Wedding at Cana first miracle and Wedding supper of the Lamb as last miracle

Jesus’ first miracle was the Wedding at Cana. Here it is:

“On the third day there was a wedding in Cana of Galilee, and the mother of Jesus was there; and both Jesus and His disciples were invited to the wedding. When the wine ran out, the mother of Jesus said to Him, “They have no wine.” And Jesus said to her, “Woman, what does that have to do with us? My hour has not yet come.” His mother said to the servants, “Whatever He says to you, do it.” Now there were six stone waterpots set there for the Jewish custom of purification, containing twenty or thirty gallons each. Jesus said to them, “Fill the waterpots with water.” So they filled them up to the brim. And He said to them, “Draw some out now and take it to the headwaiter.” So they took it to him. When the headwaiter tasted the water which had become wine, and did not know where it came from (but the servants who had drawn the water knew), the headwaiter called the bridegroom, 1and said to him, “Every man serves the good wine first, and when the people have drunk freely, then he serves the poorer wine; but you have kept the good wine until now.” This beginning of His signs Jesus did in Cana of Galilee, and manifested His glory, and His disciples believed in Him.” (John 2:1-11)

It was the first public miracle, yet only a few people knew what had happened. Mary, the disciples, and the servants saw. Mary already knew He is the Messiah. The disciples already suspected He is the Messiah. The servants only knew that something miraculous had happened. So what was the point of the miracle?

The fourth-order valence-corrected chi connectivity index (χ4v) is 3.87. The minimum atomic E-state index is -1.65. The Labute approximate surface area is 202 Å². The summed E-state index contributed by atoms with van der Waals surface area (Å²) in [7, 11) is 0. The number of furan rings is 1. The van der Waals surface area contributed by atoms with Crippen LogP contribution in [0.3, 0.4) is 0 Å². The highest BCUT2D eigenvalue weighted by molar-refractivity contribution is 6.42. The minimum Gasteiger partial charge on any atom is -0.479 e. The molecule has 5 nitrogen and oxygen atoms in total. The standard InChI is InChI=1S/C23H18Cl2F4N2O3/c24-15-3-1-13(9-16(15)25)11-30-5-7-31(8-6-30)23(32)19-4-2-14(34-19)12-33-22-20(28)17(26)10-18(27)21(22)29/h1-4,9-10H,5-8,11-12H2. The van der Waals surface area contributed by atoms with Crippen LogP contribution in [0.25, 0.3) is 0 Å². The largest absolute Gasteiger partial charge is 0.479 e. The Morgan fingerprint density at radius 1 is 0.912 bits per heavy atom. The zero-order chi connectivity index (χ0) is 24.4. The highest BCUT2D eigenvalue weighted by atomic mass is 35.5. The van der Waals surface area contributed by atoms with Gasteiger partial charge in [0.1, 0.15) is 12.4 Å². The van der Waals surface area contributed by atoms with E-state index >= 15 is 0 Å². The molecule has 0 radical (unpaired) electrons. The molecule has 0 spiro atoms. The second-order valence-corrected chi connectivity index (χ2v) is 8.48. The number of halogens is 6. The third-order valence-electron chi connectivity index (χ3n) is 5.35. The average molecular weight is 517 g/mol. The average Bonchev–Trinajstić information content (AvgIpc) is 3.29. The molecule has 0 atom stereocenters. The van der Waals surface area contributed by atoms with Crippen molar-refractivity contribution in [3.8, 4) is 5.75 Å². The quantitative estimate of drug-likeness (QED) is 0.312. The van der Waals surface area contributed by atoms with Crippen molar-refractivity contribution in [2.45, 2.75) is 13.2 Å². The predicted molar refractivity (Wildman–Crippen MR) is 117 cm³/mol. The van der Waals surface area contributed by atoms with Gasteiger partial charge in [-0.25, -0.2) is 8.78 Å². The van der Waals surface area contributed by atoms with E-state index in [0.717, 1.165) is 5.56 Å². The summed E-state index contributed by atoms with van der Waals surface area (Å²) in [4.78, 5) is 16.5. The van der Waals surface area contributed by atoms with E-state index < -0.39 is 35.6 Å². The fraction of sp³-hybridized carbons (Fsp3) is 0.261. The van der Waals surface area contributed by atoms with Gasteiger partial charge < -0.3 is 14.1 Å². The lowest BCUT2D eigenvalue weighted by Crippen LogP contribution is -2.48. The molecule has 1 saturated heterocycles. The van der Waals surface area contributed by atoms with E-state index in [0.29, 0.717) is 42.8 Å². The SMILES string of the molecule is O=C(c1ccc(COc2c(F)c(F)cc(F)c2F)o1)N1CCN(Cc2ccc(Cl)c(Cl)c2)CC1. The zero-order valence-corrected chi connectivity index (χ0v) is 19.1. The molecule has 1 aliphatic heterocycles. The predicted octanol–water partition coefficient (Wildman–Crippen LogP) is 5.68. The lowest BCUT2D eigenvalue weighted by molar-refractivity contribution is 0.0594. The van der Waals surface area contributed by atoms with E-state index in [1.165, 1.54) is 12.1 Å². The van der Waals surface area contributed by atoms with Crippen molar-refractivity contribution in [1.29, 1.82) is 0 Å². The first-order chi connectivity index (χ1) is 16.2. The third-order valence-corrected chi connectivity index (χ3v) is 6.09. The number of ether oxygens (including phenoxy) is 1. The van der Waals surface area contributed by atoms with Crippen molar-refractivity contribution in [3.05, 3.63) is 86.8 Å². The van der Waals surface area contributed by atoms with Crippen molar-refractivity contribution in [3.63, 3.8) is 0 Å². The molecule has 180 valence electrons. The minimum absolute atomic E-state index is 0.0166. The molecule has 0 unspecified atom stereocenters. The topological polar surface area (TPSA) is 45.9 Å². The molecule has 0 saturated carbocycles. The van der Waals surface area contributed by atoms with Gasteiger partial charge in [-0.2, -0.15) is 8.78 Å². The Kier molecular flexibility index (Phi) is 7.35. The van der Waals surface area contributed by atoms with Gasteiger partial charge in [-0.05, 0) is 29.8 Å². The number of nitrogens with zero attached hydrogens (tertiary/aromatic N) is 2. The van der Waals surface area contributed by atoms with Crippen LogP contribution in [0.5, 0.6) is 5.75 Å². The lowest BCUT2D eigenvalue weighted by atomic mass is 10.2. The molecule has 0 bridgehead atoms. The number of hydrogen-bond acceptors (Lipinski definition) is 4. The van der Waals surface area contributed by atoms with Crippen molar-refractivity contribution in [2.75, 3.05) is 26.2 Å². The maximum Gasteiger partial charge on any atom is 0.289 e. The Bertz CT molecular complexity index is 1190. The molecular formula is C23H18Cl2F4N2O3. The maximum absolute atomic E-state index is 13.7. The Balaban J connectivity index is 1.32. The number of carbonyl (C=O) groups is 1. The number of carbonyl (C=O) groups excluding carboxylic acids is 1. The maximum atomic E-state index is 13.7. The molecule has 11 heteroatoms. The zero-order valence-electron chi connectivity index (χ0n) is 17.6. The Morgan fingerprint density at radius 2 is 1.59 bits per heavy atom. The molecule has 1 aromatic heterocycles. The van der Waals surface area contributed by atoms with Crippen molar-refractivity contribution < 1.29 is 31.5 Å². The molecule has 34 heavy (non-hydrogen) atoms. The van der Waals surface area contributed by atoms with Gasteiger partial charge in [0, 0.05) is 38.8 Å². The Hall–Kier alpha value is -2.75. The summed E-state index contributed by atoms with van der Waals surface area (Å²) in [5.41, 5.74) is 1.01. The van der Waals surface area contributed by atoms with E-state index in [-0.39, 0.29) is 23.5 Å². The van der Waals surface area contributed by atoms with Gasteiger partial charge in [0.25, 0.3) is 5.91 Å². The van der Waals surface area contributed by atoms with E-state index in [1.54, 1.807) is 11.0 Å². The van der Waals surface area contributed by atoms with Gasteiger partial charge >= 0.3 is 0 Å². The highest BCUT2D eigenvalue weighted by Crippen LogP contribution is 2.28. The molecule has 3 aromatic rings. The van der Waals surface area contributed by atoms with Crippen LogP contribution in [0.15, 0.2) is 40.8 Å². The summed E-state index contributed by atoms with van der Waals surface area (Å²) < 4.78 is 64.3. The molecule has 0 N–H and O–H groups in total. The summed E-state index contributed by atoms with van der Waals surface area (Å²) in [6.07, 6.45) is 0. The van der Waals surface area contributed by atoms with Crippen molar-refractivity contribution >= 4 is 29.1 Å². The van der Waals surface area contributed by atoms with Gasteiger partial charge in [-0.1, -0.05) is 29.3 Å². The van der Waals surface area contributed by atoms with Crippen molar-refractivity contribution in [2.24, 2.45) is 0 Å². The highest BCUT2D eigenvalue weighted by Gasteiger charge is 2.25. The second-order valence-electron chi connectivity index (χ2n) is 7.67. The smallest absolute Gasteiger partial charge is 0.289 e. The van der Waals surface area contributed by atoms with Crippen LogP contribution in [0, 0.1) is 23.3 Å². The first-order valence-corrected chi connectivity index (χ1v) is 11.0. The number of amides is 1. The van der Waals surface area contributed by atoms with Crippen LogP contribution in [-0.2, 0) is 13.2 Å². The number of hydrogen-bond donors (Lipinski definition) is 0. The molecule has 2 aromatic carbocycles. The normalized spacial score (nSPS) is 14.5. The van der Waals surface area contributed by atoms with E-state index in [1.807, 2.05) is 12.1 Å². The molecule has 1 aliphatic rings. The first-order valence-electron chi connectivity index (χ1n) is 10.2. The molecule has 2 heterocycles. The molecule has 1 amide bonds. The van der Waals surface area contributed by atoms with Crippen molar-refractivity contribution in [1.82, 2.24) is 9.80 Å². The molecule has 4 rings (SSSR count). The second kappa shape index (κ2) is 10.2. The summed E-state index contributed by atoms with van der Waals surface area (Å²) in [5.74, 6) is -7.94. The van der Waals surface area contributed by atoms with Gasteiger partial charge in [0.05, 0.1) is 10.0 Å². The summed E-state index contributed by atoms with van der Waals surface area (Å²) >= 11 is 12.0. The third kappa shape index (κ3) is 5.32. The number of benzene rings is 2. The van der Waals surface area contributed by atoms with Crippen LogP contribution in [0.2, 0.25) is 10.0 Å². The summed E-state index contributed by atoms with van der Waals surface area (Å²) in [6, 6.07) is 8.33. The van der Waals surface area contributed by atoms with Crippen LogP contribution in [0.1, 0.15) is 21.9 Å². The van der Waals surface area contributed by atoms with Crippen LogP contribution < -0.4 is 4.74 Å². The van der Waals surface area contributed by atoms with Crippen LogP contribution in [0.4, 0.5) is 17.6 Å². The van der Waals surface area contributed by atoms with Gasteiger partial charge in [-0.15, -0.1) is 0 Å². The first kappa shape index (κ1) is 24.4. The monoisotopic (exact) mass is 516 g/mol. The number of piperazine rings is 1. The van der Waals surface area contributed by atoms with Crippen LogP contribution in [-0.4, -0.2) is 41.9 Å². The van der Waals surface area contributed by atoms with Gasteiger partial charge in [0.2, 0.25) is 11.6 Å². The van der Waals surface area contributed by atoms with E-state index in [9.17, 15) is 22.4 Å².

I have heard one interpretation that since fermenting wine is a timed process and that there is nothing man can do to hurry it along, Jesus instantly changing the water into wine demonstrates His mastery of time and space. Other interpretations teach that it reveals His glory, that He is the best wine kept back until now, that He pours forth His blood freely, that Mary was showing her humility by leaving the initiative up to Him (“Do whatever he tells you”) or that ritual purification jars will no longer be needed because Jesus will wash us clean once for all, etc. They are all plausible and they are all lovely, especially the interpretation where Jesus demonstrates His mastery over time by fermenting wine instantly. But while plausible, none of these interpretations settled my puzzlement over its the inclusion in John.

Why this miracle, especially since John tells us in verse 21:25 that “there are also many other things which Jesus did, which if they were written in detail, I suppose that even the world itself would not contain the books that would be written.” Why did the Holy Spirit impress this event onto the writer’s mind for inclusion in the bible, when there were so many other miracles and signs to choose from? Because, remember, John said it was a sign. A sign is given to authenticate. So what was being authenticated here?